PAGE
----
As anyone who has used any type of cryptocurrency, one of the biggest challenges facing many forms of digital money is transaction times. Those moments between completing a purchase and the network verifying it's legitimate can take anything from minutes to days. That's why a number of solutions, nicknamed 'layer 2' solutions have come along to help take smaller transactions off the main blockchain to help speed things along. One of those is called the Loom Network. It's built on top of the Ethereum network and wants to help solve some the blockchain's scaling issues. Can it?
We find out below.
What is Loom Network?
Side chains are essentially minor blockchains that are linked to a larger blockchain network such as Ethereum. The development of these side chains is Loom’s primary offering in which developers can create their own specially focused blockchain networks depending on the objective of each application. These customized side chains allow developers to tweak security, decentralization, and scalability requirements instead of relying solely on Ethereum’s primary features.
Loom has built ‘layer 2’ scaling that does not rely on a change in the base Ethereum protocol, but instead builds a structure on top of Ethereum that allows fast applications to be built. These layer 2 solutions are based on proof-of-stake mechanisms and side chains.
Loom has developed several types of side chains such as PlasmaChain, DAppChains, and GameChain, and SocialChain.
Who Invented the Loom Network?
Loom Network was started in 2017 and founded by current CEO Matthew Campbell, current CTO Luke Zhang, and current CMO James Duffy.
Did you know?
In blockchain design, there is a concept known as the scalability trilemma in which a blockchain network can only maximize two of the following three options: scalability,
decentralization, or security. The base Ethereum protocol has currently chosen to focus on decentralization and security as its core features with scalability being cautiously developed for the next version: Ethereum 2.0.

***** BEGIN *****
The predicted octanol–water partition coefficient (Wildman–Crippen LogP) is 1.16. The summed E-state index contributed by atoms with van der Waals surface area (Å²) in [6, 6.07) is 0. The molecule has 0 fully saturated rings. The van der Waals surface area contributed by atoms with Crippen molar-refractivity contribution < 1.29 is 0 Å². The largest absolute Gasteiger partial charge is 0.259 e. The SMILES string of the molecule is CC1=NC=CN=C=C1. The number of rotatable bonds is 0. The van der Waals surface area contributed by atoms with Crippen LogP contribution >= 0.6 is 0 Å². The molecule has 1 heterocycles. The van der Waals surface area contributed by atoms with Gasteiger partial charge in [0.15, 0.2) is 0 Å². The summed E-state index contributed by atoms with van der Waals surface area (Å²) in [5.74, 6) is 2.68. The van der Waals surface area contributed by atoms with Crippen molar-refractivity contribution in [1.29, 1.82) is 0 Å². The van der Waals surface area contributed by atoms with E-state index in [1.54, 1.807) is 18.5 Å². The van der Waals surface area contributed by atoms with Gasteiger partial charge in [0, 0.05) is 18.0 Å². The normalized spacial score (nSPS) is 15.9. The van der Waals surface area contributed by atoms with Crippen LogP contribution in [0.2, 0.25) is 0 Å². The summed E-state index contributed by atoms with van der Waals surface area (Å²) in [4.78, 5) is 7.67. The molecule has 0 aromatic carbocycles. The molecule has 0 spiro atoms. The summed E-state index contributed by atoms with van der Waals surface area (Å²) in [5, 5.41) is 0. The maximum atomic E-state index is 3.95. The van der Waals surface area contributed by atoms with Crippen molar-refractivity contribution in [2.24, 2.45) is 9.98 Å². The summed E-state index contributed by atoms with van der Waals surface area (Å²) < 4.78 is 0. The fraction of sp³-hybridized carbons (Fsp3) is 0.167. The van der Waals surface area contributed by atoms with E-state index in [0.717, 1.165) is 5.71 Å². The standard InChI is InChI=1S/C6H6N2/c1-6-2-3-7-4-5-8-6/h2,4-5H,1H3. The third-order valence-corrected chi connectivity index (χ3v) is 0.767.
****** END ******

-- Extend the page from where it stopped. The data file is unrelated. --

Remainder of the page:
The Loom Network offers developers the option of having scalability now while sacrificing some aspects of security and decentralization instead of waiting for Ethereum 2.0.
A brief history of the Loom Network
- December 2017 - CryptoZombies is released.
- March 2018 - Loom Network is live in production.
- Early 2019 – Loom announces plans to build their PlasmaChain to be interoperable with EOS, TRON, and Cosmos Hub.
What’s so special about the Loom Network?
Loom refers to itself as the “EOS of Ethereum” because EOS is a highly scalable or fast smart contract and dapp platform that also uses delegated Proof-of-Stake (dPOS) to maintain their network. By using dPOS as the consensus mechanism in their side chains, Loom allows developers to create dapps that have less than 1 second transaction times, as opposed to 15 seconds on the Ethereum main chain, as well as very low or even zero transaction fees.
Did you know?
The Loom Network created the most popular way for beginners to learn to code using
Solidity called CryptoZombies, which is an interactive coding tutorial course. In CryptoZombies, users learn to code a crypto-collectible game that is similar to CryptoKitties where the kitties are replaced by zombies.
What else is different?
To demonstrate the value and functionality of their side chain technology, Loom has developed several blockchain games with the most ambitious game being Zombie Battlegrounds–which is now called Relentless. The game allows plays to collect rare cards and battle each other. The game benefits from being on the blockchain because cards and in-game items are:
- Provably rare
- Transferrable to any other platform, exchange, or account
- Owned completely by the user
How are LOOM tokens produced?
LOOM tokens are ERC20 tokens that were created on the Ethereum network. There is a fixed supply of 1 billion LOOM tokens with about 55%-65% of the total supply in circulation and the remaining supply held by the company, team, and advisors. Unlike many other token teams, the Loom team did not do an ICO and were privately funded.
How do you get hold of LOOM tokens?
LOOM tokens can be traded for on major crypto exchanges. Any wallet that is compatible with ERC20 tokens is also compatible with LOOM tokens.
What can you do with LOOM tokens?
The main use of LOOM tokens will be for staking on the PlasmaChain. The PlasmaChain is a blockchain connected to Ethereum that uses Proof-of-Stake so requires validators instead of miners to secure the network. PlasmaChain validators stake or lock up LOOM tokens in the network, run special hardware and software to process transactions, and get rewarded in LOOM tokens.
In the first two months since its release, LOOM holders have staked over 20% of the circulating supply or over $10 million in value in the PlasmaChain. The Loom team hopes to have up to 50% of the total circulating supply staked in the PlasmaChain.
The grand ambition for the Loom team will be for the PlasmaChain, which will be the primary Loom network to be “one of the most widely used blockchains in existence” through interoperability. They hope that PlasmaChain will be a hub that connects different blockchains such as Ethereum, Cosmos, EOS, and Tron together. They have already announced plans to build bridges to these other popular blockchain networks and plans for PlasmaChain to be the central hub for them all.